Facebook Instant Game developers will no longer have to deal with the deep rev/share cuts that both Google and Facebook had been demanding from in-app purchases. (With retroactive payouts.)
A departure from the industry standard 70/30 cut, Facebook is now letting Android developers keep all in-app revenue for games on its Instant Games mobile platform, the company announced Monday.
Previously, developers would get a 30% cut taken from Google when developing a title for Android, and then an additional 30% of what was left after Google’s cut would go to Facebook. With this new change, Android developers will still pay 30% to Google, and will not have to give Facebook a cut from the in-app purchases.
In addition, this policy has been put into effect starting Aug. 1, and developers will receive retroactive payments as a result.
Bob Slinn, Director of EMEA Games Partnerships at Facebook, commented on the decision.
“When we make platform-level changes like updating rev/share policies, we want to make sure they go into effect at a set date and time based on how payments are distributed to developers,” Slinn said. “Even though we knew that we would announce the change after Aug. 1, we wanted the change to benefit developers at the earliest possible date and Aug. 1 made the most sense based on how we report and pay out.”
Slinn further added that it “just felt like the right thing to do.”
When asked if this is in an effort to bring more developers to Facebook, Slinn did not play coy.
“Absolutely,” Slinn continued. “We’re actively building platform level features for Instant Games developers to build and grow their games on the platform. We’re also seeing a broad range of games find success on the platform, and we’re seeing developers build and test a broad range of game genres.”
Instant Games are casual games players enjoy on the Facebook site and on apps like Facebook Messenger. There are currently over 1,000 titles available on the Instant Games, including household name titles like Words With Friends. The platform allows players to instantly launch games with friends within iMessage or Facebook Messenger, eliminating the need for players to search for friends within separate game app. The convenience must be taking off with players, “4.3 billion game sessions have been played in Instant Games in the last 90 days,” according to Slinn.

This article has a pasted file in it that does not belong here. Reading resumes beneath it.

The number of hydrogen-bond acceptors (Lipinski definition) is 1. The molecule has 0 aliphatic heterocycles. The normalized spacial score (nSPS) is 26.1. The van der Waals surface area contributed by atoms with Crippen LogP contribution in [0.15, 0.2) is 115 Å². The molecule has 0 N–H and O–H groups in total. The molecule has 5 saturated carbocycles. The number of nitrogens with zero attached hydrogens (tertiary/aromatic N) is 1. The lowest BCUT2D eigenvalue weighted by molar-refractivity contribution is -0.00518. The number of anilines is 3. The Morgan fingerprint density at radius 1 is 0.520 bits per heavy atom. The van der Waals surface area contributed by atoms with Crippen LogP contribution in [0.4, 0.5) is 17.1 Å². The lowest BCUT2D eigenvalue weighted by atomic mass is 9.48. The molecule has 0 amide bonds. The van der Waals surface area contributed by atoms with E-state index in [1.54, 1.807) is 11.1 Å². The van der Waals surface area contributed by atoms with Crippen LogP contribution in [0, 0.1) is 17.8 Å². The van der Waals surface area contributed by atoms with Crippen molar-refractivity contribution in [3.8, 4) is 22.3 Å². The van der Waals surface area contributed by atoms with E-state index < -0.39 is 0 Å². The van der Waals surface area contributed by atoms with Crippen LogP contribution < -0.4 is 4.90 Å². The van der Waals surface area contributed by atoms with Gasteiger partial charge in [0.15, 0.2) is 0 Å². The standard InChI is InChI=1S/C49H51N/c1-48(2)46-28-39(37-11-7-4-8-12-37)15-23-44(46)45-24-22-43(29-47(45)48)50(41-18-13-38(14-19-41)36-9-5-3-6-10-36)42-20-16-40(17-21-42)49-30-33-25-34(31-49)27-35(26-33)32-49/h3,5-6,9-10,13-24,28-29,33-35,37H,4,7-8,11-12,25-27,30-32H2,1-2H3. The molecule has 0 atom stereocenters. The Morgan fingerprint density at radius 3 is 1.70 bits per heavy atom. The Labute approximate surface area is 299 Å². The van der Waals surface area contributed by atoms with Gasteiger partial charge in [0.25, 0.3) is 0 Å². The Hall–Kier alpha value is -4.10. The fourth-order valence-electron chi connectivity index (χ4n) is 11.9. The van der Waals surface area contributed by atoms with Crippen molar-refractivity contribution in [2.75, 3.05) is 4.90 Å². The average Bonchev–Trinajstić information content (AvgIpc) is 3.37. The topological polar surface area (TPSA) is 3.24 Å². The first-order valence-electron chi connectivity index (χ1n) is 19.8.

Slinn did emphasize that the new policy for Facebook not taking a cut from developers’ in-app revenue only applies to games in Android’s Instant Games platform, and does not apply to Instant Games launched on the web version of Facebook, for example.
Instant Games is less than six months old, yet growth has been fast. Slinn noted that Facebook is working hard to listen to feedback in order to “ensure that we build a platform rooted in strong economics for developers.”
“It’s still early days, and there’s a learning curve that many developers are going through for building games on a messaging and social-first platform like Instant Games,” Slinn added. “While we have a lot more to do, we’re seeing encouraging results from developers that are building successful games and businesses on the platform.”
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